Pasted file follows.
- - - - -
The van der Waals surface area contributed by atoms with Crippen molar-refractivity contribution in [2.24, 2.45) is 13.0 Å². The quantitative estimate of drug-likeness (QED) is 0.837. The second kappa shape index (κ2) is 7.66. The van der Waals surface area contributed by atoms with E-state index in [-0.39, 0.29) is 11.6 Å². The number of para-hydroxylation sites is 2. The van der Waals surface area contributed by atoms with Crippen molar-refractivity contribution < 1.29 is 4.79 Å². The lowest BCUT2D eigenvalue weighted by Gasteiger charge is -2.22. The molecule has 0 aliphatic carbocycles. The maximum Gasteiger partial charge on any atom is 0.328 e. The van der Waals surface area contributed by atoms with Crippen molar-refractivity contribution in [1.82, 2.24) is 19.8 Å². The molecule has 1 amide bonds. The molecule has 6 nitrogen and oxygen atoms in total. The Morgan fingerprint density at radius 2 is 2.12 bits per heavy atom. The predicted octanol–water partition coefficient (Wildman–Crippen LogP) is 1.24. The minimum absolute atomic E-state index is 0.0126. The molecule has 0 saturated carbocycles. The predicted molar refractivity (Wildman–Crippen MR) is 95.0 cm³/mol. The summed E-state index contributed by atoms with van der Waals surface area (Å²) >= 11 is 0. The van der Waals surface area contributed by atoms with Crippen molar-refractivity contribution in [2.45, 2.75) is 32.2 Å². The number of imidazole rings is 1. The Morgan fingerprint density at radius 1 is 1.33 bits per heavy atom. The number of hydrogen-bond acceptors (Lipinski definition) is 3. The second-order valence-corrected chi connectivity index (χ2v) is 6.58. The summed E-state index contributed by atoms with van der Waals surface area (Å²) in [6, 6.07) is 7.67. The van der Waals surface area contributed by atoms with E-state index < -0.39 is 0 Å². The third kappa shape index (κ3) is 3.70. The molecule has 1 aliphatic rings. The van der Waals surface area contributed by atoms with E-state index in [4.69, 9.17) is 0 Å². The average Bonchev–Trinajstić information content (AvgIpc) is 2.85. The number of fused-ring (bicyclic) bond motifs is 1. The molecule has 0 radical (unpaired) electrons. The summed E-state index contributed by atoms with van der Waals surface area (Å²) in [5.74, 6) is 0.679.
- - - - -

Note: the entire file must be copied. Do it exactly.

The van der Waals surface area contributed by atoms with Crippen molar-refractivity contribution in [2.24, 2.45) is 13.0 Å². The quantitative estimate of drug-likeness (QED) is 0.837. The second kappa shape index (κ2) is 7.66. The van der Waals surface area contributed by atoms with E-state index in [-0.39, 0.29) is 11.6 Å². The number of para-hydroxylation sites is 2. The van der Waals surface area contributed by atoms with Crippen molar-refractivity contribution < 1.29 is 4.79 Å². The lowest BCUT2D eigenvalue weighted by Gasteiger charge is -2.22. The molecule has 0 aliphatic carbocycles. The maximum Gasteiger partial charge on any atom is 0.328 e. The van der Waals surface area contributed by atoms with Crippen molar-refractivity contribution in [1.82, 2.24) is 19.8 Å². The molecule has 1 amide bonds. The molecule has 6 nitrogen and oxygen atoms in total. The Morgan fingerprint density at radius 2 is 2.12 bits per heavy atom. The predicted octanol–water partition coefficient (Wildman–Crippen LogP) is 1.24. The minimum absolute atomic E-state index is 0.0126. The molecule has 0 saturated carbocycles. The predicted molar refractivity (Wildman–Crippen MR) is 95.0 cm³/mol. The summed E-state index contributed by atoms with van der Waals surface area (Å²) >= 11 is 0. The van der Waals surface area contributed by atoms with Crippen molar-refractivity contribution in [2.45, 2.75) is 32.2 Å². The number of imidazole rings is 1. The Morgan fingerprint density at radius 1 is 1.33 bits per heavy atom. The number of hydrogen-bond acceptors (Lipinski definition) is 3. The second-order valence-corrected chi connectivity index (χ2v) is 6.58. The summed E-state index contributed by atoms with van der Waals surface area (Å²) in [6, 6.07) is 7.67. The van der Waals surface area contributed by atoms with E-state index < -0.39 is 0 Å². The third kappa shape index (κ3) is 3.70. The molecule has 1 aliphatic rings. The van der Waals surface area contributed by atoms with E-state index in [4.69, 9.17) is 0 Å². The average Bonchev–Trinajstić information content (AvgIpc) is 2.85. The number of fused-ring (bicyclic) bond motifs is 1. The molecule has 0 radical (unpaired) electrons. The summed E-state index contributed by atoms with van der Waals surface area (Å²) in [5.74, 6) is 0.679.